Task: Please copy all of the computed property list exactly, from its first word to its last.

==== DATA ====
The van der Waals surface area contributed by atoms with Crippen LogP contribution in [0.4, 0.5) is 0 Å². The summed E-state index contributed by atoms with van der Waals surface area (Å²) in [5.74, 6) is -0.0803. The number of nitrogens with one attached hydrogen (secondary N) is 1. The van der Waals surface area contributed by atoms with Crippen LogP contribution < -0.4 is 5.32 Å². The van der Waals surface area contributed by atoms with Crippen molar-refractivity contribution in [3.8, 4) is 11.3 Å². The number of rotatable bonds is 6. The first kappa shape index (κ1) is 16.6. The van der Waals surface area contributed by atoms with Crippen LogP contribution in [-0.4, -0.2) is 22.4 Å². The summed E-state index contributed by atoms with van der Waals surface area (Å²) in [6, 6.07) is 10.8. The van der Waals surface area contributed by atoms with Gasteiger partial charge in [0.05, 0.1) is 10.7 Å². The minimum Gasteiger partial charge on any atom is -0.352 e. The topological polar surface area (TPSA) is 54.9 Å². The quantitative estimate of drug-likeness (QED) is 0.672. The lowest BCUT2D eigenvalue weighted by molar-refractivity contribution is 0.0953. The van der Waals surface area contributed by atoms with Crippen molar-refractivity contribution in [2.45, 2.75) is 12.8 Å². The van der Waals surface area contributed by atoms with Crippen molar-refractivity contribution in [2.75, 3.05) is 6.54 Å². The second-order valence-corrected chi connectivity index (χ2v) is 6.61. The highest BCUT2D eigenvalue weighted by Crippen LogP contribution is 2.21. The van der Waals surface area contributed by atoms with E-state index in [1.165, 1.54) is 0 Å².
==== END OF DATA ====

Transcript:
The van der Waals surface area contributed by atoms with Crippen LogP contribution in [0.4, 0.5) is 0 Å². The summed E-state index contributed by atoms with van der Waals surface area (Å²) in [5.74, 6) is -0.0803. The number of nitrogens with one attached hydrogen (secondary N) is 1. The van der Waals surface area contributed by atoms with Crippen LogP contribution < -0.4 is 5.32 Å². The van der Waals surface area contributed by atoms with Crippen molar-refractivity contribution in [3.8, 4) is 11.3 Å². The number of rotatable bonds is 6. The first kappa shape index (κ1) is 16.6. The van der Waals surface area contributed by atoms with Crippen LogP contribution in [-0.4, -0.2) is 22.4 Å². The summed E-state index contributed by atoms with van der Waals surface area (Å²) in [6, 6.07) is 10.8. The van der Waals surface area contributed by atoms with Gasteiger partial charge in [0.05, 0.1) is 10.7 Å². The minimum Gasteiger partial charge on any atom is -0.352 e. The topological polar surface area (TPSA) is 54.9 Å². The quantitative estimate of drug-likeness (QED) is 0.672. The lowest BCUT2D eigenvalue weighted by molar-refractivity contribution is 0.0953. The van der Waals surface area contributed by atoms with Crippen molar-refractivity contribution in [2.45, 2.75) is 12.8 Å². The van der Waals surface area contributed by atoms with Crippen molar-refractivity contribution in [2.75, 3.05) is 6.54 Å². The second-order valence-corrected chi connectivity index (χ2v) is 6.61. The highest BCUT2D eigenvalue weighted by Crippen LogP contribution is 2.21. The van der Waals surface area contributed by atoms with E-state index in [1.165, 1.54) is 0 Å².